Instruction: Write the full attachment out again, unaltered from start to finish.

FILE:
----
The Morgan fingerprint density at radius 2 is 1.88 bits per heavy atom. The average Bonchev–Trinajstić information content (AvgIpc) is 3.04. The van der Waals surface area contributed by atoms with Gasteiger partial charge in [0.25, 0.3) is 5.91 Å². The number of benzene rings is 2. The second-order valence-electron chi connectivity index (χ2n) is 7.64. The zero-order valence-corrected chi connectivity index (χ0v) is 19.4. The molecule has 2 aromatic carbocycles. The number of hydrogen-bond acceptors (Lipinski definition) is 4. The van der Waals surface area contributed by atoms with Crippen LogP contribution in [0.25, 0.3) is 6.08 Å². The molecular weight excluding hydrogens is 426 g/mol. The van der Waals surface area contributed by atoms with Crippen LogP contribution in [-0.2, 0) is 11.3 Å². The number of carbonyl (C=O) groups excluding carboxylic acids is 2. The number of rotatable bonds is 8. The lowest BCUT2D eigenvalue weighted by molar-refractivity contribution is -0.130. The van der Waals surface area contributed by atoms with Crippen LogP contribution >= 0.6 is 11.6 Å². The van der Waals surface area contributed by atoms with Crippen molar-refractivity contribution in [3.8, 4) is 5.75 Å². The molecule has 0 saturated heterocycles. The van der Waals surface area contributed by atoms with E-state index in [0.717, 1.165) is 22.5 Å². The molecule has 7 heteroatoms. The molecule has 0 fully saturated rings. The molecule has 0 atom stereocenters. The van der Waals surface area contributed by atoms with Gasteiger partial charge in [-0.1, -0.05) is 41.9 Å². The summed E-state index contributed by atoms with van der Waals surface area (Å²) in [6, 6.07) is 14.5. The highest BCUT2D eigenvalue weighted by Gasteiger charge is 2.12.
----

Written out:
The Morgan fingerprint density at radius 2 is 1.88 bits per heavy atom. The average Bonchev–Trinajstić information content (AvgIpc) is 3.04. The van der Waals surface area contributed by atoms with Gasteiger partial charge in [0.25, 0.3) is 5.91 Å². The number of benzene rings is 2. The second-order valence-electron chi connectivity index (χ2n) is 7.64. The zero-order valence-corrected chi connectivity index (χ0v) is 19.4. The molecule has 2 aromatic carbocycles. The number of hydrogen-bond acceptors (Lipinski definition) is 4. The van der Waals surface area contributed by atoms with Crippen LogP contribution in [0.25, 0.3) is 6.08 Å². The molecular weight excluding hydrogens is 426 g/mol. The van der Waals surface area contributed by atoms with Crippen LogP contribution in [-0.2, 0) is 11.3 Å². The number of carbonyl (C=O) groups excluding carboxylic acids is 2. The number of rotatable bonds is 8. The lowest BCUT2D eigenvalue weighted by molar-refractivity contribution is -0.130. The van der Waals surface area contributed by atoms with Crippen LogP contribution >= 0.6 is 11.6 Å². The van der Waals surface area contributed by atoms with Crippen molar-refractivity contribution in [3.8, 4) is 5.75 Å². The molecule has 0 saturated heterocycles. The van der Waals surface area contributed by atoms with E-state index in [0.717, 1.165) is 22.5 Å². The molecule has 7 heteroatoms. The molecule has 0 fully saturated rings. The molecule has 0 atom stereocenters. The van der Waals surface area contributed by atoms with Gasteiger partial charge in [-0.1, -0.05) is 41.9 Å². The summed E-state index contributed by atoms with van der Waals surface area (Å²) in [6, 6.07) is 14.5. The highest BCUT2D eigenvalue weighted by Gasteiger charge is 2.12.